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Why Australian retailers can’t seem to get their sizing consistent

WORDS BY Bianca O’Neill

When one brand’s size eight is another brand’s size 12, how can consumers be expected to truly embrace online retail?

Online sales are booming in Australia, with ongoing east coast lockdowns over the past 18 months driving consumers to shop online. Items we’d usually pick up in-store are now purchased sight unseen – or rather, in the case of clothing, size untried.

It’s every woman’s least favourite fashion moment: ripping open the packaging on a coveted item delivered straight to your door, only to find that despite the tag displaying your usual size, it doesn’t fit. So, when one brand’s size eight is another brand’s size 12, how can consumers be expected to truly embrace the new world of online retail?


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Back in 2008, The Australian Standard Size Coding Scheme was scrapped due to the changing size of the average Australian consumer, switching the onus for developing women’s sizing onto individual brands. These days, brands mostly develop their own in-house sizing scale based on marketing and sales data.

Unfortunately, this means that if a brand wants to market mainly to smaller customers, there’s nothing stopping it from creating clothing labelled a size 14 in the dimensions of a traditional size eight. Or on the other end of the spectrum, there’s also ‘vanity sizing’ – labelling clothes as smaller than they are in order to flatter the customer.

Although there’s nothing fundamentally wrong with how a brand chooses to label sizes on an item, it does cause a lot of confusion for shoppers, particularly when it comes to online purchases. Off-kilter sizing can also potentially misrepresent the size range on offer with a brand declaring it, for instance, covers size six to 14, when in fact it may represent a true size range of tween to 10.

In Australia, we’ve been talking about implementing a more modern sizing code that accurately reflects the average Australian woman ever since we ditched the standard, with a proposal submitted back in 2012, and Standards Australia revisiting the issue yet again to discuss it in 2016, with little progress.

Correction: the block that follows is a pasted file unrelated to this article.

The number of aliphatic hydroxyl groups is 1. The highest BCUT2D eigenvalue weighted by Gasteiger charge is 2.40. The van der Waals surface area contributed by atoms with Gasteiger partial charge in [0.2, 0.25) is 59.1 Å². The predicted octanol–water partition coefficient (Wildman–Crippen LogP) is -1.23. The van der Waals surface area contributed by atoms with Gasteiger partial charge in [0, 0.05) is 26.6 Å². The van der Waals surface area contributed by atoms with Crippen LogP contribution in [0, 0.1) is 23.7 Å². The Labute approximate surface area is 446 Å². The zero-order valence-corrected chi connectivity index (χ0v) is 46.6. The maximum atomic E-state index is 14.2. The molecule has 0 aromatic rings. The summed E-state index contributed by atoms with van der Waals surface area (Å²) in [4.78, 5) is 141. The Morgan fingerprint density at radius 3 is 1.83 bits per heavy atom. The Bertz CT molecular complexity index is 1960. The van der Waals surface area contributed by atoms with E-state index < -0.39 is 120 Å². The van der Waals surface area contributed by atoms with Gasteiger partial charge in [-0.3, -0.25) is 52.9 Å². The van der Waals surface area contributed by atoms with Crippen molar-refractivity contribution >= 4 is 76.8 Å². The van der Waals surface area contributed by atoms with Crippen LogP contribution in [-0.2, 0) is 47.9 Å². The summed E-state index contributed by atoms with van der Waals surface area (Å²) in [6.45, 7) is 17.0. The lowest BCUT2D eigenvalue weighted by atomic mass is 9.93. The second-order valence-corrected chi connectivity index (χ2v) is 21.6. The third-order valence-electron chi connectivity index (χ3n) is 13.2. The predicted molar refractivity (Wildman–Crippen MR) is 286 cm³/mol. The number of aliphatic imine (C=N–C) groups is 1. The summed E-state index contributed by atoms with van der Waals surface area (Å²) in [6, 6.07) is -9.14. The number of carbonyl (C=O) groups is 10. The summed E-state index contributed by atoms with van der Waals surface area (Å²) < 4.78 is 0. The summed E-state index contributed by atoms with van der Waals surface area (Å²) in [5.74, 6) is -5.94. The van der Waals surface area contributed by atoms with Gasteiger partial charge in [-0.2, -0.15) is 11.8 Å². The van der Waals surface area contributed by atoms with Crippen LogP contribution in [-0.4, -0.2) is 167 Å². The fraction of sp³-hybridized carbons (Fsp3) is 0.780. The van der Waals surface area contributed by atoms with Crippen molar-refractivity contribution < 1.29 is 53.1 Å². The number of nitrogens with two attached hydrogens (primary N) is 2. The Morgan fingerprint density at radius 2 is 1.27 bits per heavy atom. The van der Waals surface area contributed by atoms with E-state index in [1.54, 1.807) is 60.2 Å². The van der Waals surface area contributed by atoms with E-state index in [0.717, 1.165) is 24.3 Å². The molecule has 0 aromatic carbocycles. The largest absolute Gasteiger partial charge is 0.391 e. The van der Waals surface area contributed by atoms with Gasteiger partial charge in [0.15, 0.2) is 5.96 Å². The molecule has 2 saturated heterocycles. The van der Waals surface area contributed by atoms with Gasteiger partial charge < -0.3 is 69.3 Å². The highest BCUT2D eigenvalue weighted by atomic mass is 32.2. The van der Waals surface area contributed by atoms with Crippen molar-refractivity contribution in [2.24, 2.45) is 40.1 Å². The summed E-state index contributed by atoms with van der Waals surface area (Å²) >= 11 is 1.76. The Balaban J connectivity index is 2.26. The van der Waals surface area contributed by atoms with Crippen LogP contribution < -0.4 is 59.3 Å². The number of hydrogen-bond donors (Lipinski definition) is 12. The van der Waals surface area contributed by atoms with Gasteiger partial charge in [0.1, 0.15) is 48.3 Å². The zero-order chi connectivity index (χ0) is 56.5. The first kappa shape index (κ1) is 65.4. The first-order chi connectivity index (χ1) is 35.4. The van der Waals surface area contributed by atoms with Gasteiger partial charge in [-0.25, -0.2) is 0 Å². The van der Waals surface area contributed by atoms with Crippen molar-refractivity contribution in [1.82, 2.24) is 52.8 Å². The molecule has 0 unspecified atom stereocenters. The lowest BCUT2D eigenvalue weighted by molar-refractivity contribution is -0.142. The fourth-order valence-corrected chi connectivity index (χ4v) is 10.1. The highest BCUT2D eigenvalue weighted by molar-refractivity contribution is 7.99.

(When I spoke to Standards Australia about the withdrawn sizing standard, or any plans to pursue a new standard, it simply replied that: “Withdrawn publications can still be used within an industry, community or government if they choose to do so.”)

How sizing issues contribute to fashion’s waste problem

As lockdown-related COVID strategy winds down across Australia, and a new ‘COVID normal’ looms on the horizon, it seems that Aussies are still keen to stick with the online shopping habits they developed during the pandemic. A recent study conducted by online retailer Next.com.au showed that 69 per cent of us consider ourselves online shoppers, with 53 per cent of 26 to 35-year-olds shopping online at least once a fortnight.

According to the BBC, 25 per cent of all fashion items bought online in 2019 were returned, compared to less than 10 per cent in-store, but that number was set to climb higher over 2020/21, with retail researcher Nick Carroll saying that “the legacy from COVID is higher return rates”. Many retailers are also aware of the practice of ‘framing’ – when customers buy multiple sizes or colours in a single item in order to try on at home and then return the unwanted items.

Besides the sustainability issues associated with unnecessary and increased shipping due to the increasing volume of returns, often these items cannot be injected back into the sales cycle, which creates a huge waste problem. A third of these items end up in landfill – contributing to a whopping 800,000 tonnes of textile waste generated every year in Australia.

So could this huge environmental problem be solved with better sizing? Will the reintroduction of the sizing standard actually help? Although it’s tempting to assume that the reintroduction of a sizing standard would solve all our online retail woes, industry insiders are divided over whether it would fundamentally help women find the right fit.

Sarah Neill, founder and CEO of social fashion and fit app Mys Tyler, says that despite the US and UK having the standard sizing system that we are missing here in Australia, their international users still struggle to find the right fit for their bodies just as much as locals do.

“There’s a lot more to sizing and fit than just the size [on the label]. Size is an oversimplification for a woman’s body – it doesn’t take into consideration height, or shape. It’s just so much trial and error that you end up knowing the styles and brands that work for you, and sticking to those. So, being able to find somebody who can expand your horizons, and show you another brand that might work, is really empowering [for our users].”

Neill’s unique app introduces users to a bespoke fit algorithm that matches your measurements to other users with similar body types and sizes across the world, allowing you to follow those with a similar shape. Users then share brand or clothing recommendations, much like traditional influencers on social media – however, using Mys Tyler, you already know those contributors match your unique measurements.

It speaks to the dramatic rise in popularity of ‘try-on TikToks’ and similar videos on Instagram – showing women of all different sizes trying on various clothing items – but instead curates a handy list of all of those women who match your shape and fit in one place.